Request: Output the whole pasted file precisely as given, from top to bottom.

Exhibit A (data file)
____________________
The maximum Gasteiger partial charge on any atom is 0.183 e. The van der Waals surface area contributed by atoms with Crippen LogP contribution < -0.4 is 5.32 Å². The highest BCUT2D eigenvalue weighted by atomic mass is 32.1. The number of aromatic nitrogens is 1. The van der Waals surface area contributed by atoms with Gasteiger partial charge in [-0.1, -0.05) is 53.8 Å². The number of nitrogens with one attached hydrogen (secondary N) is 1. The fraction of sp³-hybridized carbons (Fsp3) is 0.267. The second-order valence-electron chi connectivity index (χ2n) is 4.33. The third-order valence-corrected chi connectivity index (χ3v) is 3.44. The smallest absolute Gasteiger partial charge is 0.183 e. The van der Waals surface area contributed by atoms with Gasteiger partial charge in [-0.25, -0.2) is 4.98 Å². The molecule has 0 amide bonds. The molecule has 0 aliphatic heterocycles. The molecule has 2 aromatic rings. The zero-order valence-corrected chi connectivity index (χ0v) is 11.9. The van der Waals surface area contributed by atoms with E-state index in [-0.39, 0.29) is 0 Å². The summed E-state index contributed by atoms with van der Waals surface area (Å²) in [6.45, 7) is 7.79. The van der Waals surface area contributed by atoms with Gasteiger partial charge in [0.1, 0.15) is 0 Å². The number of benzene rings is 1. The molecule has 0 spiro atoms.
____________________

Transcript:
The maximum Gasteiger partial charge on any atom is 0.183 e. The van der Waals surface area contributed by atoms with Crippen LogP contribution < -0.4 is 5.32 Å². The highest BCUT2D eigenvalue weighted by atomic mass is 32.1. The number of aromatic nitrogens is 1. The van der Waals surface area contributed by atoms with Gasteiger partial charge in [-0.1, -0.05) is 53.8 Å². The number of nitrogens with one attached hydrogen (secondary N) is 1. The fraction of sp³-hybridized carbons (Fsp3) is 0.267. The second-order valence-electron chi connectivity index (χ2n) is 4.33. The third-order valence-corrected chi connectivity index (χ3v) is 3.44. The smallest absolute Gasteiger partial charge is 0.183 e. The van der Waals surface area contributed by atoms with Gasteiger partial charge in [-0.25, -0.2) is 4.98 Å². The molecule has 0 amide bonds. The molecule has 0 aliphatic heterocycles. The molecule has 2 aromatic rings. The zero-order valence-corrected chi connectivity index (χ0v) is 11.9. The van der Waals surface area contributed by atoms with E-state index in [-0.39, 0.29) is 0 Å². The summed E-state index contributed by atoms with van der Waals surface area (Å²) in [6.45, 7) is 7.79. The van der Waals surface area contributed by atoms with Gasteiger partial charge in [0.1, 0.15) is 0 Å². The number of benzene rings is 1. The molecule has 0 spiro atoms.